Fig 3. FISH using L. albicollis probes corresponding to GGA1 in metaphases of A. chloropterus.

Probes are indicated at lower left.

Fig 4. Homology maps showing the correspondence between probes of GGA and LAL and chromosomes of (A) A. hyacinthinus and (B) A. chloropterus.

GGA probes are indicated by colors, while LAL probes are indicated on the right of the chromosome.

In A. chloropterus (ACH), PAK1 was split into two pairs, and PAK1p was fused with PAK4 in ACH1, while PAK1q corresponded to ACH4; GGA2 to ACH2 and ACH11; PAK3 to ACH3; PAK4 to ACH1p; PAK5 to ACH5q, PAK10 to ACH8q and ACH10q and PAK11 to ACH9. Similar to AHY, PAK6/PAK7 fused and formed ACH6, while PAK8/PAK9 formed ACH7. In addition to the inversion in PAK6/PAK7, as detected in AHY, we also found a pericentric version in PAK8/PAK9 (ACH7) (Fig 4).

In addition to these intrachromosomal rearrangements, LAL probes detected inversions or centromeric shifts in AHY2, AHY3, AHY4, AHY8, and ACH2, ACH3 and ACH4.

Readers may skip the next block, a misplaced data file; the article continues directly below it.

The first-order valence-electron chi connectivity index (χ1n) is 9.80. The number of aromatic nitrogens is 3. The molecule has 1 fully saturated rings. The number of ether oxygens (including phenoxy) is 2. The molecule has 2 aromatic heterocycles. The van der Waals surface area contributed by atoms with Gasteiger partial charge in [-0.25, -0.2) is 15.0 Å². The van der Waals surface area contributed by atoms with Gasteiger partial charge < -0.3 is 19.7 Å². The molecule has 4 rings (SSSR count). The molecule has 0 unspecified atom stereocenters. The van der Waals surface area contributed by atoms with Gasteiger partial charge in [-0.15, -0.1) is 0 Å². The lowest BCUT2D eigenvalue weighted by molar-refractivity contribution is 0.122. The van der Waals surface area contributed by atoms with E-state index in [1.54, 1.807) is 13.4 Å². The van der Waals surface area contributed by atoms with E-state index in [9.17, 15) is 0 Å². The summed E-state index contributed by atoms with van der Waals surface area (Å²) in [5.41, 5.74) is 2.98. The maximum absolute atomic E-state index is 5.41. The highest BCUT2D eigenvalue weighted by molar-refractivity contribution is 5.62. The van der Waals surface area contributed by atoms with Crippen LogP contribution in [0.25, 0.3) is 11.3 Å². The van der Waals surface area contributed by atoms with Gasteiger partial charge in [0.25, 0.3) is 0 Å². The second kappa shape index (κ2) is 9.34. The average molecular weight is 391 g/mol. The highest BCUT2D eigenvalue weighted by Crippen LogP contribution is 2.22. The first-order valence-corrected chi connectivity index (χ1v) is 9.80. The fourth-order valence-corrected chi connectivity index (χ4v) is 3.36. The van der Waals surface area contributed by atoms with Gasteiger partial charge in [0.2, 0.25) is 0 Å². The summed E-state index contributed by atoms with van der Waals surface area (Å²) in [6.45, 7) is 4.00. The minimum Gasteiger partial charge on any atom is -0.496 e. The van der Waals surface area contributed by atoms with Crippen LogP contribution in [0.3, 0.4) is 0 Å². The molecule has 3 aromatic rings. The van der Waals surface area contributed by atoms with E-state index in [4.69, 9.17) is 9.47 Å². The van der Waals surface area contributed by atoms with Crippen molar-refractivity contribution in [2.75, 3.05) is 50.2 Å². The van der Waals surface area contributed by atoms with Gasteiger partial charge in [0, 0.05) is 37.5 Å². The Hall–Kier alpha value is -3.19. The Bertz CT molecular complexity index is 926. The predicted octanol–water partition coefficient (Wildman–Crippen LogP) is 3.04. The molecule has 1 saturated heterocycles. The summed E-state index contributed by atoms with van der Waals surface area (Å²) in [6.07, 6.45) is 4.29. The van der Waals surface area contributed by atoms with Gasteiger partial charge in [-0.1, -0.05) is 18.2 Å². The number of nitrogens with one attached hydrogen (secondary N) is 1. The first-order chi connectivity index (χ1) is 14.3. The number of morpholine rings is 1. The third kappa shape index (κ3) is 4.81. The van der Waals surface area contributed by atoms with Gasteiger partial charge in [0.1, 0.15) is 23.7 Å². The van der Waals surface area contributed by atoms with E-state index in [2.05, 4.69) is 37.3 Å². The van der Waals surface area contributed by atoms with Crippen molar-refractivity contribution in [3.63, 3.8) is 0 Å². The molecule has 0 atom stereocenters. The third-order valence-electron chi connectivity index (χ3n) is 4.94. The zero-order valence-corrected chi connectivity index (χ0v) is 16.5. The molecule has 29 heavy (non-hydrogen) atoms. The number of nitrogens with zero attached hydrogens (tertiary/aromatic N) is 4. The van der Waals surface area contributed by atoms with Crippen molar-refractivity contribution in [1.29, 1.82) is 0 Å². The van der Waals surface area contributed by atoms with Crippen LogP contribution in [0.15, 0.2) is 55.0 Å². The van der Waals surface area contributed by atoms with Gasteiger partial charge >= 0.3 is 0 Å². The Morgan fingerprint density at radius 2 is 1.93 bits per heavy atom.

The diploid number of 2n = 70 and chromosome morphology found in two species of macaws A. chloropterus and A. hyacinthinus, corroborated previous results [910]. Although most species of Neotropical Psittacidae have the same diploid number (2n = 70), species from Africa, Asia and Australasia show variation in this aspect [2021]. The lowest diploid number, 2n = 48, found in A. roseicollis, originated from microchromosome fusions, although some fissions in machrocromosomes have been reported in this species [15]. The highest diploid number is found in Forpus xanthopterygius: 2n = 86 [7]. However, although only four species of Psittaciformes have been analyzed by FISH (Nymphicus hollandicus, Agapornis roseicollis, Melopsittacus undulates and the Neotropical species Ara macao), it has been shown that, unlike most avian species with high homology to chicken chromosomes, an impressive amount of rearrangements of the macrochromosomes have occurred in parrot lineages [1516]. Our results agree with these conclusions.